Infinity (Fall/Winter 1999 Volume 15 Number 2)

SAA Preservation Section Affinity Newsletter 15:2


The Newsletter of the SAA Preservation Section         Fall/Winter 1999 Volume 15, Number 2

In This Issue:


The Preservation Section enjoyed a good meeting in Pittsburgh. Committee reports were given and the following election results were announced: Sarah Talley (Utah State Archives & Records Services) Vice Chair/Chair-elect; Clark Center (University of Alabama), Member-at-Large; and Sarah Wagner (National Archives), Nomination Committee. Barbara Paulson, National Endowment for the Humanities, gave an update on the Division of Preservation and Access. The section meeting program concluded with a presentation by Ellen McCrady providing insight into preservation challenges and Bruce Arnold giving an update on the status of the American Society for Testing & Materials Paper Aging Research Program.

Thanks to the efforts initially begun by Nancy Marrelli in 1997, and followed by Sharla Richards, Julie Graham, Sheila McAlister, and members of the Outreach Committee, the Preservation Section webpage is a reality. Julie Graham has done a wonderful job in designing the page. Thank you, Julie! You can locate the Preservation Section home page at Take a moment or two and look it over and give us your feedback by answering the on-line survey. Let us know your thoughts.

Another accomplishment is the release of the publication, Selected Readings in Preservation 1997/1998. It is located on our website, This is an annotated list of selected sources released in a given calendar year on archival preservation. Special thanks goes to the contributors to this issue of Selected Readings in Preservation including: Jeremy Brett (National Agricultural Library), Clark Center (University of Alabama), Evelyn Frangakis (National Agricultural Library), Janice Mohlhenrich (Emory University), and Holly Robertson (University of Georgia). The Publications Committee welcomes your comments or contributions to Selected Readings in Preservation. Contact Clark Center with comments, suggestions, or if you would like to volunteer to contribute to the next issue.

The Education Committee has also been hard at work. Under the leadership of Glenda Stevens and Anke Voss-Hubbard, two pre-conference workshops have been proposed for the Denver meeting. We will keep you posted. Also, they have been gathering, identifying, and will be making available model forms, policies, and procedures, to be include in a new policy/forms manual being published by SAA.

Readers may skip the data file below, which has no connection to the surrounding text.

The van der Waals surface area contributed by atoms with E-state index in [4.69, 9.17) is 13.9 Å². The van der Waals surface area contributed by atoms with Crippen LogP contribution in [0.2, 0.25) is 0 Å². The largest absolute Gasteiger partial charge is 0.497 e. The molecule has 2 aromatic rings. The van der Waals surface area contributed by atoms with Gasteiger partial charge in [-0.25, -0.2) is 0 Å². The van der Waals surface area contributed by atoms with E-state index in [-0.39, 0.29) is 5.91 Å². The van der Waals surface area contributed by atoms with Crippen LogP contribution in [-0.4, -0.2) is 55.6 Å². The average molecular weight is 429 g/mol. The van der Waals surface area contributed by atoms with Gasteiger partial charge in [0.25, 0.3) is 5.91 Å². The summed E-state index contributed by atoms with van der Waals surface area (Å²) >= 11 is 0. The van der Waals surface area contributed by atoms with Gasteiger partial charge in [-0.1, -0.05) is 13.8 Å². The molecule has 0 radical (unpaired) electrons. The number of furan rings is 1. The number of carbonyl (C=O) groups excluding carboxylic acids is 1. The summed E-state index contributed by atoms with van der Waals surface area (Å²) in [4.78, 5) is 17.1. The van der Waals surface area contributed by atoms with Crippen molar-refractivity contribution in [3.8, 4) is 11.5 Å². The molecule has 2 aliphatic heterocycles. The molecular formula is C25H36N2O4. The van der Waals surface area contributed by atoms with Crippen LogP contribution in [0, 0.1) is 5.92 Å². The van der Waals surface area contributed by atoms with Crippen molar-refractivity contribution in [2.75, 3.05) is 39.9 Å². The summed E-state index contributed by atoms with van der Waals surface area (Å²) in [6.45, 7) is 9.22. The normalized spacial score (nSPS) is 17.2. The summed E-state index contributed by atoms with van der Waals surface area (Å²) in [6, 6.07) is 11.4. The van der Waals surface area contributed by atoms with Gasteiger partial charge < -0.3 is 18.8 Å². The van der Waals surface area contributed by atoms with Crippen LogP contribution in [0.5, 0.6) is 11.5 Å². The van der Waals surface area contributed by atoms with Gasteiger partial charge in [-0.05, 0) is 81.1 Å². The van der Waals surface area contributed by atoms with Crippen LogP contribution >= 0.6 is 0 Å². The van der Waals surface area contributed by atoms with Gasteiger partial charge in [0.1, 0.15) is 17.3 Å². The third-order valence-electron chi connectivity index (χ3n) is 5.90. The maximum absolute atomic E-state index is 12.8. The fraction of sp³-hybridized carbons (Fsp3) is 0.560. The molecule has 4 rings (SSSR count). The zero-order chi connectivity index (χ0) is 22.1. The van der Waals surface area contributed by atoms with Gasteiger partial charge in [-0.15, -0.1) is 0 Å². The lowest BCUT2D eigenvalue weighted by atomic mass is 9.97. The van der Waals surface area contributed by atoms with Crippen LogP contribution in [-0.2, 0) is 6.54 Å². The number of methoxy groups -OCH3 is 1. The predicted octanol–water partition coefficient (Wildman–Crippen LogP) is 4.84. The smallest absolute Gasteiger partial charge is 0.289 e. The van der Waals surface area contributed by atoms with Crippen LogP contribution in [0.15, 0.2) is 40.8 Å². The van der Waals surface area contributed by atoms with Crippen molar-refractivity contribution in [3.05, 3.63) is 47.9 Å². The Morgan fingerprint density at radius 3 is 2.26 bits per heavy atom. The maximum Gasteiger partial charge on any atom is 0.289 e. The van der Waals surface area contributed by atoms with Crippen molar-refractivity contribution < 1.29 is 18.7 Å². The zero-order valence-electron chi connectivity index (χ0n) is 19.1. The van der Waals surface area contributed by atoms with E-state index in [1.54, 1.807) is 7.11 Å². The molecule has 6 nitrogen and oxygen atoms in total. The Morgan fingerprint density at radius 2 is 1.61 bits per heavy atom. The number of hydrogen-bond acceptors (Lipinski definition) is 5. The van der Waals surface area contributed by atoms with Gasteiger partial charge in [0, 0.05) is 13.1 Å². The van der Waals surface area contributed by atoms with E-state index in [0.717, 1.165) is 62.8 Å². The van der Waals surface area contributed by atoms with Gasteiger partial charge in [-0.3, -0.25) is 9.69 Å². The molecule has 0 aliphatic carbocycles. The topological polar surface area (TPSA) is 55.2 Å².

Preservation Section members came up with five proposals which were submitted for consideration for the 2000 meeting. Thank you Linda Overman and Carolyn Schumacher for coordinating this effort.

We have a very active and ambitious section. As you can see, we are accomplishing a lot thanks to your volunteer efforts. This section is your forum and everyone is encouraged to participate. If you would like to have the opportunity to contribute to the section in a meaningful way, you are encouraged to join one of the committees. Please communicate your interests to me directly or to Sarah Talley, our Vice Chair, or to other members of the Steering Committee (Sharla Richards, Clark Center, Anke Voss-Hubbard, Glenda Stevens, Linda Overman, Robin McElheny, and Sheila McAlister) whose names and contact information are provided on our website.

We look forward to hearing from you!


  • Pamela Hackbart-Dean (University of Georgia) Chair
  • Sara Talley (Utah State Archives and Records Services) Vice Chair/Chair-Elect
  • Robin McElheney (Harvard University) Immediate Past Chair/Chair, Nominating Committee
  • Sharla Richards (Preservation Consultant) Member-at-Large
  • Clark Center (University of Alabama) Member-at-Large
  • Glenda Stevens (Texas Christian University) Chair, Education Committee
  • Sheila McAlister (University of Georgia) Chair, Outreach Committee
  • Linda Overman (Alabama Department of Archives and History) Chair, Program Committee
  • Clark Center (University of Alabama) Chair, Publications Committee
  • Newsletter Editor Anke Voss-Hubbard (Eastern Illinois University)
  • Council Liaison Fynnette Eaton (Smithsonian Institution)

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Steering Committee Meeting

August 27, 1999, Pittsburgh, Pennsylvania

Those who attended: Pam Hackbart-Dean, Clark Center, Sheila McAlister, Glenda Stevens, Carolyn Sutcher Schumacher, Charlotte Brown, Evelyn Frangakis, Julie Graham, Nancy Marrelli, Diana Hevener, and David Haury.

Reviewed 1999/2000 Goals: Brenda Nelson-Strauss from the Chicago Symphony, Rosenthal Archives would like to form a dialog with the SAA Preservation Section and the Music Librarians Preservation Committee. Will have Outreach Committee check into this further.

Fynnette Eaton would like to discuss the Preservation Section's interest in serving as an unofficial subcommittee for the SAA Standards Committee. It has come to the attention of the Standards Committee that many of the reports coming for their review and approval are related to preservation. Therefore, it would be beneficial to have the Preservation Section select a few of its members to serve as reviewers. Fynnette will further discuss this proposal with Pam Hackbart-Dean.